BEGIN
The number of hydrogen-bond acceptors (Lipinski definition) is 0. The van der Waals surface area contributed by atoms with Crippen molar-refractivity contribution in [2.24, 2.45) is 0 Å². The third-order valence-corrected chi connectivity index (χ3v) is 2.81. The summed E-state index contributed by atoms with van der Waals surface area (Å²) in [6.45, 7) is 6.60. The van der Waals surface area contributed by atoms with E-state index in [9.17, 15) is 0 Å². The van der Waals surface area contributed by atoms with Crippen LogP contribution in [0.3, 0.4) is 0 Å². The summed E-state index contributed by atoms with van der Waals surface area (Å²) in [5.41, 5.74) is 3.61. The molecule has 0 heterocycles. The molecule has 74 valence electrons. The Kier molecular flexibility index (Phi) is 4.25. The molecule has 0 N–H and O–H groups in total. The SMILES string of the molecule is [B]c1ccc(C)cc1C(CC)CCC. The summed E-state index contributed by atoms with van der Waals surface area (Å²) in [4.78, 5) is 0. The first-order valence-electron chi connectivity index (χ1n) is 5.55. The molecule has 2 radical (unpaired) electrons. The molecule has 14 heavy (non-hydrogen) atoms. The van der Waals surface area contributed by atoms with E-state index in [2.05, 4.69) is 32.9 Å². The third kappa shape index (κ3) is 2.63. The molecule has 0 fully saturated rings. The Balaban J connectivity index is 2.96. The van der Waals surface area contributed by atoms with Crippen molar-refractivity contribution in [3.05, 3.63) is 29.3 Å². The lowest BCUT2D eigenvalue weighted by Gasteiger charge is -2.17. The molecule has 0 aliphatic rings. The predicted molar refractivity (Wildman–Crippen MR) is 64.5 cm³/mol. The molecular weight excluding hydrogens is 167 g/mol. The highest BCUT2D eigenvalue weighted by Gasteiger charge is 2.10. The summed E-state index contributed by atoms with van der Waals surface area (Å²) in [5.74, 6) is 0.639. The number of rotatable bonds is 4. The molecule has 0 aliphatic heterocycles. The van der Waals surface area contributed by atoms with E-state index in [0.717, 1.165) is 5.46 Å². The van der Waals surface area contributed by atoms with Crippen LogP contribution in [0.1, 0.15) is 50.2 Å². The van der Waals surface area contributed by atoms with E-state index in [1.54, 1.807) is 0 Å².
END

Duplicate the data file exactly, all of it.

The number of hydrogen-bond acceptors (Lipinski definition) is 0. The van der Waals surface area contributed by atoms with Crippen molar-refractivity contribution in [2.24, 2.45) is 0 Å². The third-order valence-corrected chi connectivity index (χ3v) is 2.81. The summed E-state index contributed by atoms with van der Waals surface area (Å²) in [6.45, 7) is 6.60. The van der Waals surface area contributed by atoms with E-state index in [9.17, 15) is 0 Å². The van der Waals surface area contributed by atoms with Crippen LogP contribution in [0.3, 0.4) is 0 Å². The summed E-state index contributed by atoms with van der Waals surface area (Å²) in [5.41, 5.74) is 3.61. The molecule has 0 heterocycles. The molecule has 74 valence electrons. The Kier molecular flexibility index (Phi) is 4.25. The molecule has 0 N–H and O–H groups in total. The SMILES string of the molecule is [B]c1ccc(C)cc1C(CC)CCC. The summed E-state index contributed by atoms with van der Waals surface area (Å²) in [4.78, 5) is 0. The first-order valence-electron chi connectivity index (χ1n) is 5.55. The molecule has 2 radical (unpaired) electrons. The molecule has 14 heavy (non-hydrogen) atoms. The van der Waals surface area contributed by atoms with E-state index in [2.05, 4.69) is 32.9 Å². The third kappa shape index (κ3) is 2.63. The molecule has 0 fully saturated rings. The Balaban J connectivity index is 2.96. The van der Waals surface area contributed by atoms with Crippen molar-refractivity contribution in [3.05, 3.63) is 29.3 Å². The lowest BCUT2D eigenvalue weighted by Gasteiger charge is -2.17. The molecule has 0 aliphatic rings. The predicted molar refractivity (Wildman–Crippen MR) is 64.5 cm³/mol. The molecular weight excluding hydrogens is 167 g/mol. The highest BCUT2D eigenvalue weighted by Gasteiger charge is 2.10. The summed E-state index contributed by atoms with van der Waals surface area (Å²) in [5.74, 6) is 0.639. The number of rotatable bonds is 4. The molecule has 0 aliphatic heterocycles. The van der Waals surface area contributed by atoms with E-state index in [0.717, 1.165) is 5.46 Å². The van der Waals surface area contributed by atoms with Crippen LogP contribution in [0.1, 0.15) is 50.2 Å². The van der Waals surface area contributed by atoms with E-state index in [1.54, 1.807) is 0 Å².